The city of Sandy may be pinching the wallets of residents and business owners whose security systems repeatedly trigger false alarms.
A proposed ordinance being discussed by City Council members would fine folks $100 the fifth time - and every time afterward - that the alarm goes off. A public hearing on the issue is scheduled for later in July.False alarms are one of the peskiest problems for police departments nationwide. At least 90 percent of alarms dropped turn out to be false, said Sara Thompson of the the International Association of Police Chiefs, which produced a study on false alarms.
The main reason for false alarms is operator error, she said. Second is failure to keep the equipment properly maintained and cleaned. Something as simple as getting a new pet or moving the furniture in your living room can trigger an alarm system, she said.
On average, an alarm ties up at least two police officers for an hour. That's an hour when an officer could be out doing other kinds of police work, Sandy police officer Jason Montgomery said. The cost of two police officers for one hour is about $100, he added.
From January 1997 through March 1998, Sandy officers responded to 6,077 alarm calls, he said. The top 25 frequent offenders were responsible for 666 of those alarms - 664 of them turned out to be false.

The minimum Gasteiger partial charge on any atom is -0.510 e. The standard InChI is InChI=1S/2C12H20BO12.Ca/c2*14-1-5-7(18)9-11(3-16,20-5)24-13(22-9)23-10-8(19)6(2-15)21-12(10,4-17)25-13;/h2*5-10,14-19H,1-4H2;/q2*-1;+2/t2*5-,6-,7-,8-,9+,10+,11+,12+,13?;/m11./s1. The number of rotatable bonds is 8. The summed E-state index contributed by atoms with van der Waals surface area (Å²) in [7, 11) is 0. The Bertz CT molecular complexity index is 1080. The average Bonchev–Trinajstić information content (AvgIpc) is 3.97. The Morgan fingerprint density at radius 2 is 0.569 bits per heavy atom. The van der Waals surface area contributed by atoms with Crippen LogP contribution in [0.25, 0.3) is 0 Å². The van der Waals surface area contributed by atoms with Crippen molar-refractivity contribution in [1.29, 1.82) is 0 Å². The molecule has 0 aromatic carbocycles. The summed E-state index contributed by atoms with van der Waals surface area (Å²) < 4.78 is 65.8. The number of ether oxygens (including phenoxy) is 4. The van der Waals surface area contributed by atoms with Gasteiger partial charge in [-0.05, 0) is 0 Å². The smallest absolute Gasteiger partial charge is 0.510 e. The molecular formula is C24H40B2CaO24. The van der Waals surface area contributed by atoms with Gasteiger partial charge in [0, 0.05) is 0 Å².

Ironically, the single biggest offender is the 3rd District Court office, which sits right next to the police department and had 71 false alarms last year. The city itself was No. 2 on the list of top offenders with better than 25 alarms.
"Basically what it comes down to is we feel like it's a waste of time, man hours and money responding to false alarms," said Sandy Police Sgt. Kevin Thacker.
The ordinance, Thacker said, will hopefully be an incentive for business owners and private residents to be more responsible about keeping their alarms in working order and ensuring that everyone in the household or business can correctly set or deactivate an alarm.
Salt Lake City has had a similar problem and put an ordinance in place in 1994. The city has an alarm coordinator that works with false alarm offenders and offers a class in alarm maintenance and operations.
Last year Salt Lake police officers responded to more than 9,000 alarms, most of which were false, and the city collected some $165,000 in fines, alarm coordinator Shanna Werner said.
"But we spent $500,000 on false alarms calls last year, so we don't really pay our costs, but it helps," she said. "The prevention class really helps. I tracked the first class. Eighteen people came in with 161 alarms. But after taking the class, that some group had only 50 alarms."
Under Salt Lake's ordinance, the fourth false alarms draws a warning letter from Werner and a notice about the alarm prevention class. On the seventh alarm, Werner sets up a face-to-face meeting to talk with the offender. After that, the fines are assessed.